LETTER TO THE EDITOR
Sir – From September 1 more than 1000 problem drinkers will be automatically included on the Banned Drinker Register and banned from buying takeaway alcohol.
That figure is expected to grow by 500 a month, tapering off as the bulk of problem drinkers are identified.
We know that 2500 problem drinkers were given access to alcohol when the former CLP government scrapped the BDR in 2012.
What resulted was an increase in alcohol related crime, violence and anti-social behaviour.
It was a Territory Labor Government that first introduced the BDR in 2011 and we have been working efficiently across agencies to bring it back and improve the model.
Problem drinkers will be banned if they:–
• Have any combination of three protective custodies or alcohol infringement notices in 2 years.
• Have two low range drink driving offences or a single mid-range or high-range drink driving offence.
• Are the defendant on an alcohol-related domestic violence order.
• Have an alcohol prohibition condition on a court order (including child protection orders), bail or parole order.
• Are placed on the BDR by a decision of the BDR Registrar after being referred by an authorised person such as a doctor, nurse or child protection worker, or a family member or carer.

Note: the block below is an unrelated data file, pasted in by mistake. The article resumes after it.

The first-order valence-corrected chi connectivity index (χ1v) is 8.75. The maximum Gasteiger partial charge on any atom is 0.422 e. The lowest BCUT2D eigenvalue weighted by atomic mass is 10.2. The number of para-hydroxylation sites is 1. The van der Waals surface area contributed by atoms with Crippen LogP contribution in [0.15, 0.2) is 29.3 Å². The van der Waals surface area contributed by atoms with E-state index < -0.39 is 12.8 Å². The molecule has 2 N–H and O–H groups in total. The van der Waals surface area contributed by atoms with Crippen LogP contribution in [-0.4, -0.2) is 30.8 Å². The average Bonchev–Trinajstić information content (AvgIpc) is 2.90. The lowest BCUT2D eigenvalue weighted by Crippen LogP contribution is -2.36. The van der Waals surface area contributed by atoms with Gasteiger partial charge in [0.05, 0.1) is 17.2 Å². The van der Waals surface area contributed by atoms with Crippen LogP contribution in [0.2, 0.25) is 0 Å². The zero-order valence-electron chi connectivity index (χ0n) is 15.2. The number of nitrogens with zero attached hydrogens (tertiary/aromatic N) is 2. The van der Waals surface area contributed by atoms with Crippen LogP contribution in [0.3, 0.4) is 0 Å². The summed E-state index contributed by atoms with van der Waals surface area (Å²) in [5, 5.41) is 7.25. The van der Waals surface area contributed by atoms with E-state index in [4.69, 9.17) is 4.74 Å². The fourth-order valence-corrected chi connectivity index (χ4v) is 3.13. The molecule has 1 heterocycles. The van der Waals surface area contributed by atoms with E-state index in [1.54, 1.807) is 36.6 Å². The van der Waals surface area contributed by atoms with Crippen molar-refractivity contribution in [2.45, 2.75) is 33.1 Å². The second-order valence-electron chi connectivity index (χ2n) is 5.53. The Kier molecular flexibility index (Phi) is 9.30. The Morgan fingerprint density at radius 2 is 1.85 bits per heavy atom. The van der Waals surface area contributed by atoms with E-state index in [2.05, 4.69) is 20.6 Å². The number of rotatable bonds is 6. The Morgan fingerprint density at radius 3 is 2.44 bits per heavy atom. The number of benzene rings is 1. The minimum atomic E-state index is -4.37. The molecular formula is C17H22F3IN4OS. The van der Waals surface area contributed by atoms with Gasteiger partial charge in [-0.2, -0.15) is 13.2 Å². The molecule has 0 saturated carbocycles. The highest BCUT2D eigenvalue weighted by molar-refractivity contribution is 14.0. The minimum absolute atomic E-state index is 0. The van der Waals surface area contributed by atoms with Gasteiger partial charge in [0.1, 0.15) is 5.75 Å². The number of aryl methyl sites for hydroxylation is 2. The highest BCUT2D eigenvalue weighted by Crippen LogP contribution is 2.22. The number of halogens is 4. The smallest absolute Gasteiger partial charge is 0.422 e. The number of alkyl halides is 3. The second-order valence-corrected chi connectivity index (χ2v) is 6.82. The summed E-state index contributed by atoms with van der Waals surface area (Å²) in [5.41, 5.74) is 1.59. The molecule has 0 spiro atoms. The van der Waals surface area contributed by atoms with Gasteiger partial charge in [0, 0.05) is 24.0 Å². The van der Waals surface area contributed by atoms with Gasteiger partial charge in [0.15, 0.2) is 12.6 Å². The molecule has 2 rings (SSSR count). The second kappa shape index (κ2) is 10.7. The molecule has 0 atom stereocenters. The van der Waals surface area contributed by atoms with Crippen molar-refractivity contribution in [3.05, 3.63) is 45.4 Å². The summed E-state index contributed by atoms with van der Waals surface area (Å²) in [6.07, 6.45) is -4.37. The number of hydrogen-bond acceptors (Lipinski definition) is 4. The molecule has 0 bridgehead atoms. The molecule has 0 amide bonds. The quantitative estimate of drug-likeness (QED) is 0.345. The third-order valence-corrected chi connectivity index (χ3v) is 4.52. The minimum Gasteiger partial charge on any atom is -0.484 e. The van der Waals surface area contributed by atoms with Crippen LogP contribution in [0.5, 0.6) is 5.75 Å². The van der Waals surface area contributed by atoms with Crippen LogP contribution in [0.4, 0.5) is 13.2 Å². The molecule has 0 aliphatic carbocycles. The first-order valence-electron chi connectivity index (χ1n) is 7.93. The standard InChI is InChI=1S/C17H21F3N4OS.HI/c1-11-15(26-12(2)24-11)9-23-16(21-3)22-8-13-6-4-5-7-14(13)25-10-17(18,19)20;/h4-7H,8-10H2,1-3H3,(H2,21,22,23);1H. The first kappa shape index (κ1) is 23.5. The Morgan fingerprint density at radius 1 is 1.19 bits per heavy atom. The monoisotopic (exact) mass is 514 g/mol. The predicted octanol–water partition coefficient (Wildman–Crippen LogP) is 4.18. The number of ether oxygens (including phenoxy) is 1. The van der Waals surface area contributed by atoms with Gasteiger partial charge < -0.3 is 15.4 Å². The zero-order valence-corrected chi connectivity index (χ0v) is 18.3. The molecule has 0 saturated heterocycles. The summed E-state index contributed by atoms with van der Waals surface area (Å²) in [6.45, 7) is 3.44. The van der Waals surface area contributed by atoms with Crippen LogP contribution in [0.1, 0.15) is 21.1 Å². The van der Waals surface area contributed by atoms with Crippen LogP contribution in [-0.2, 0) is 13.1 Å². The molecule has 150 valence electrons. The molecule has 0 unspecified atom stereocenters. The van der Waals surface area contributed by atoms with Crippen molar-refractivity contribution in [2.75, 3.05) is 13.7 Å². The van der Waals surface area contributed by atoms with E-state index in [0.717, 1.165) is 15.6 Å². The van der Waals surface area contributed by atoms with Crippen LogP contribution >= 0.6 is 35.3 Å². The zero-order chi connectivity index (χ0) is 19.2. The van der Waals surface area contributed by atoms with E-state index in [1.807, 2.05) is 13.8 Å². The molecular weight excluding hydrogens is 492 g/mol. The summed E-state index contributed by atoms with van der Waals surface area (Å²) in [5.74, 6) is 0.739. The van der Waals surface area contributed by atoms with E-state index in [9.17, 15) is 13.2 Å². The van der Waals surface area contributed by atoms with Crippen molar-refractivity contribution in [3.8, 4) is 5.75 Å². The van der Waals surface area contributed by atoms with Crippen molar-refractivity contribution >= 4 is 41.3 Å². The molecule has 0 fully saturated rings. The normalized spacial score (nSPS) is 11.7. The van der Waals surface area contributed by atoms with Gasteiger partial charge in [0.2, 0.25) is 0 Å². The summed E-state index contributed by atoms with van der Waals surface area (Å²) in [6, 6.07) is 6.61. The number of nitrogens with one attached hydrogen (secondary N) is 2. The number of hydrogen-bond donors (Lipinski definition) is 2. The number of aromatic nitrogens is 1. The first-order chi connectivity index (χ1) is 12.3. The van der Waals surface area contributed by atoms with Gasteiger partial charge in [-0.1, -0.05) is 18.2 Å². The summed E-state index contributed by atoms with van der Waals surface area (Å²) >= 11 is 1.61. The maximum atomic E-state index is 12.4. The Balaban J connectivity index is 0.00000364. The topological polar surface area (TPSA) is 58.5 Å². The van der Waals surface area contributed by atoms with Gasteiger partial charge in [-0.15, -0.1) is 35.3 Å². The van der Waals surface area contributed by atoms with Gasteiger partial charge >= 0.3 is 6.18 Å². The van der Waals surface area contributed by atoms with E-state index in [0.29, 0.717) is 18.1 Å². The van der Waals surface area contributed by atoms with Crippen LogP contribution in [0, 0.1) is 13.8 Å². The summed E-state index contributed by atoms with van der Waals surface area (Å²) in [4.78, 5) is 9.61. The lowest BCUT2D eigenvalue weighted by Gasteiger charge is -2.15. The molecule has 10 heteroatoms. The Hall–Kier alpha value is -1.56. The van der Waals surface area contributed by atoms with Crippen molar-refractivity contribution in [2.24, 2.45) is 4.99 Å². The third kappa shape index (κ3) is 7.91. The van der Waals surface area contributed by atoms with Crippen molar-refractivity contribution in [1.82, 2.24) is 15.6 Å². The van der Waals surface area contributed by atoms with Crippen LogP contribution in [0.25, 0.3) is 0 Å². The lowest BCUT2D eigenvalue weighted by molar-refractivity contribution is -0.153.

• Self-refer for any reason.
An initial BDR ban is three months long. Breaches will see the ban increase to six months and then a year.
For people with bans of six months or more, an assessment will be offered and recommendations made by a specialist clinician about suitable therapeutic supports. Completing the recommended rehabilitation could see the ban reduced.
“Where someone believes they have been placed on the BDR in error, decisions made by police and by the BDR Registrar will be reviewable by the NT Civil and Administrative Tribunal.
The $17.2m for the BDR has been announced as part of Budget 2017 – with funding for the Department of Health and Department of Attorney-General and Justice.
Alcohol Mandatory Treatment will cease as the new BDR comes into full operation.
Temporary Beat Locations, also known as TBLs and POSIs will continue as a resource for police even after the BDR has been reinstated.
Natasha Fyles (pictured)